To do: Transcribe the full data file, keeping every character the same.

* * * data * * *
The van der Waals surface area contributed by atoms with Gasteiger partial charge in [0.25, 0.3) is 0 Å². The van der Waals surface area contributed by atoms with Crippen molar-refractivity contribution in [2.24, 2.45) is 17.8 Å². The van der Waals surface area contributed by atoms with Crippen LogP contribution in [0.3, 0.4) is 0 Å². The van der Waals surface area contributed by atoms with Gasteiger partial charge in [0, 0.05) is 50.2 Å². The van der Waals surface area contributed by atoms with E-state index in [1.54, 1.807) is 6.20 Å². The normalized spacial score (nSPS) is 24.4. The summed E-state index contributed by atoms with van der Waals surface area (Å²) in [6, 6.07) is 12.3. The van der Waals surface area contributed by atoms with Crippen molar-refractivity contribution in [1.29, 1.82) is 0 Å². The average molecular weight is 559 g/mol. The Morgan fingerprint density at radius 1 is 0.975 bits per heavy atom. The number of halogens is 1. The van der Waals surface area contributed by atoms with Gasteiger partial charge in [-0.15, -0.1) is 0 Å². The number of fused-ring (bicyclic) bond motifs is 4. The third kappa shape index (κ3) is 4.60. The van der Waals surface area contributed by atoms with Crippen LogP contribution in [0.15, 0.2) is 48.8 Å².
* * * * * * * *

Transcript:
The van der Waals surface area contributed by atoms with Gasteiger partial charge in [0.25, 0.3) is 0 Å². The van der Waals surface area contributed by atoms with Crippen molar-refractivity contribution in [2.24, 2.45) is 17.8 Å². The van der Waals surface area contributed by atoms with Crippen LogP contribution in [0.3, 0.4) is 0 Å². The van der Waals surface area contributed by atoms with Gasteiger partial charge in [0, 0.05) is 50.2 Å². The van der Waals surface area contributed by atoms with E-state index in [1.54, 1.807) is 6.20 Å². The normalized spacial score (nSPS) is 24.4. The summed E-state index contributed by atoms with van der Waals surface area (Å²) in [6, 6.07) is 12.3. The van der Waals surface area contributed by atoms with Crippen molar-refractivity contribution in [1.29, 1.82) is 0 Å². The average molecular weight is 559 g/mol. The Morgan fingerprint density at radius 1 is 0.975 bits per heavy atom. The number of halogens is 1. The van der Waals surface area contributed by atoms with Gasteiger partial charge in [-0.15, -0.1) is 0 Å². The number of fused-ring (bicyclic) bond motifs is 4. The third kappa shape index (κ3) is 4.60. The van der Waals surface area contributed by atoms with Crippen LogP contribution in [0.15, 0.2) is 48.8 Å².